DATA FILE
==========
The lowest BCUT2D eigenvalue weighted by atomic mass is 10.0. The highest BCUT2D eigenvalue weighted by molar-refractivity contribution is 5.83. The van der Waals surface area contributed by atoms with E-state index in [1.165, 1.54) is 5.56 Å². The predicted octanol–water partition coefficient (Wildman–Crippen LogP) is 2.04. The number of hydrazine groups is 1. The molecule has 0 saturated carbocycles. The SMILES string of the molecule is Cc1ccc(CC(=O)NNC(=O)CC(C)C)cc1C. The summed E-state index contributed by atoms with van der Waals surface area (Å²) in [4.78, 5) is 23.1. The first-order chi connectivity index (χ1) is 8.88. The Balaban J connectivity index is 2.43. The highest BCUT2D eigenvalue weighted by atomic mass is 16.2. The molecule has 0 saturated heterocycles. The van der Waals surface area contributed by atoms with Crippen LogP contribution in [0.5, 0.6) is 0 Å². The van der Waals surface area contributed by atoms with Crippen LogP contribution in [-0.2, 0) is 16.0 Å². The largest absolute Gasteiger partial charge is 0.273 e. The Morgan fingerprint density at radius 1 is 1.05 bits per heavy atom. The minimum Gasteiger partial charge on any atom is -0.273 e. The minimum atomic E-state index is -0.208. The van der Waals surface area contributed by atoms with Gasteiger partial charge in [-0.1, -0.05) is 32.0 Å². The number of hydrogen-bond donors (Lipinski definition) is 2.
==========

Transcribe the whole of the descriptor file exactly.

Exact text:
The lowest BCUT2D eigenvalue weighted by atomic mass is 10.0. The highest BCUT2D eigenvalue weighted by molar-refractivity contribution is 5.83. The van der Waals surface area contributed by atoms with E-state index in [1.165, 1.54) is 5.56 Å². The predicted octanol–water partition coefficient (Wildman–Crippen LogP) is 2.04. The number of hydrazine groups is 1. The molecule has 0 saturated carbocycles. The SMILES string of the molecule is Cc1ccc(CC(=O)NNC(=O)CC(C)C)cc1C. The summed E-state index contributed by atoms with van der Waals surface area (Å²) in [4.78, 5) is 23.1. The first-order chi connectivity index (χ1) is 8.88. The Balaban J connectivity index is 2.43. The highest BCUT2D eigenvalue weighted by atomic mass is 16.2. The molecule has 0 saturated heterocycles. The van der Waals surface area contributed by atoms with Crippen LogP contribution in [0.5, 0.6) is 0 Å². The van der Waals surface area contributed by atoms with Crippen LogP contribution in [-0.2, 0) is 16.0 Å². The largest absolute Gasteiger partial charge is 0.273 e. The Morgan fingerprint density at radius 1 is 1.05 bits per heavy atom. The minimum Gasteiger partial charge on any atom is -0.273 e. The minimum atomic E-state index is -0.208. The van der Waals surface area contributed by atoms with Gasteiger partial charge in [-0.1, -0.05) is 32.0 Å². The number of hydrogen-bond donors (Lipinski definition) is 2.